Thursday, March 29, 2018

Opinion coming soon

I still don't think I have played enough of Far Cry 5 to have an opinion on it but I also do not know how much of I will need to play to get there. Choices have been made in its development, some of which I agree with, some I do not, but they at least work towards what I believe the plan to be: a streamlined Far Cry experience.

Hunting is no longer required for crafting. You can still hunt, and there are challenges and perks tied to hunting, but the spoils are sold for cash instead of being stitched together into frankenstein's monster like holsters and bags. Kills no longer grant experience as there is no leveling system. Perk points are unlocked by completing challenges or finding magazines in prepper staches. The upgrade tree is mostly gone, allowing the player to cherry pick bonuses to fit their style.

Now that I have an additional weapon slot (pistol - rifle- bow) and chain takedowns I am set for the foreseeable future.

It's Far Cry with many of the wrinkles ironed out. So why don't I love it? For starters, Joseph Seed is no Vash or Pagan Min. He and his David Koresh mannerisms (and sunglasses) are not compelling, or creepy, or anything. He is just there, along with his three siblings, as a target, a direction for the player to wander in.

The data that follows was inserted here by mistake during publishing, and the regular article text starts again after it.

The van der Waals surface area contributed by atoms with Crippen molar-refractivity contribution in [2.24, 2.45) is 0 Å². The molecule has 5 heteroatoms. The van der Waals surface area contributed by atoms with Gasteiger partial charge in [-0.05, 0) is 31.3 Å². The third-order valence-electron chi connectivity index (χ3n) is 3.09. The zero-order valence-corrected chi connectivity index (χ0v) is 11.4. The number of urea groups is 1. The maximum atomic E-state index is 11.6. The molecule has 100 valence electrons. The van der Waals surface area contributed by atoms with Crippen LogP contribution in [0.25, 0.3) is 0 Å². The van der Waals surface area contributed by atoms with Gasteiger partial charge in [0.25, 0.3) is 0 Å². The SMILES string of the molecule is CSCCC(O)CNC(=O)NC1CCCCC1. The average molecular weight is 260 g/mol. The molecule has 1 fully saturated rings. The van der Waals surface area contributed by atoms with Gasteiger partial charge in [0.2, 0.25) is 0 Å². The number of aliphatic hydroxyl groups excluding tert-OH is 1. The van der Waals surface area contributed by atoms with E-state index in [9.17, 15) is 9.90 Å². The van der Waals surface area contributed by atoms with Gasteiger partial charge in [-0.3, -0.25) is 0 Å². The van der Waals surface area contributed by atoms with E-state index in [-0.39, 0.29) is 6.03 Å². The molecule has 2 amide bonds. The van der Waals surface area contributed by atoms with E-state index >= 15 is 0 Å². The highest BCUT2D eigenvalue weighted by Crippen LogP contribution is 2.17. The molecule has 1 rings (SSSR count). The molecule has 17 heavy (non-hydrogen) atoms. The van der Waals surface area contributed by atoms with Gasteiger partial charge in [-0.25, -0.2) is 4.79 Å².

Second, and keep in mind this is coming from a man of faith, the Christian cult setting is not shocking or disturbing or even that far fetched. I am absolutely sure that prepper cults like Eden's Gate exist in the wilds of fly over country. They just aren't as well armed or well organized. And the US Government would not hesitate to bomb the shit out of them if things ever got out of hand. It's not supposed to real, it's fiction, but I think the familiarity of the setting is more of a detraction from the immersion than a bonus. I have driven through places like Hope County. Most of my state is full of them so there is no mystery. Far Cry 3 and 4 were mysterious and foreign. This is not.

It is still a good open world shooter. Many people, myself included, expected something that Ubisoft never promised. Fry Cry 5 has nothing to say about racism or classism or the unfortunate rise of MAGA voters. It just a game, after all.

1 comment:

  1. I was wondering if it's the familiarity that makes 5 seem less flavorful than 3 or 4. Maybe if I hadn't spent my life consuming American media, it woudln't feel that way, but I kinda' felt like 3 really made jungles and beaches beautiful, and romanticized them. 4 did the same with soaring, rocky mountains and Tibetan mysticism, but 5 doesn't seem as interested in being as beautiful and romantic as 3, 4 or Primal.

    Or maybe it's just hard to romanticize a culture that's so close at hand, and so normalized.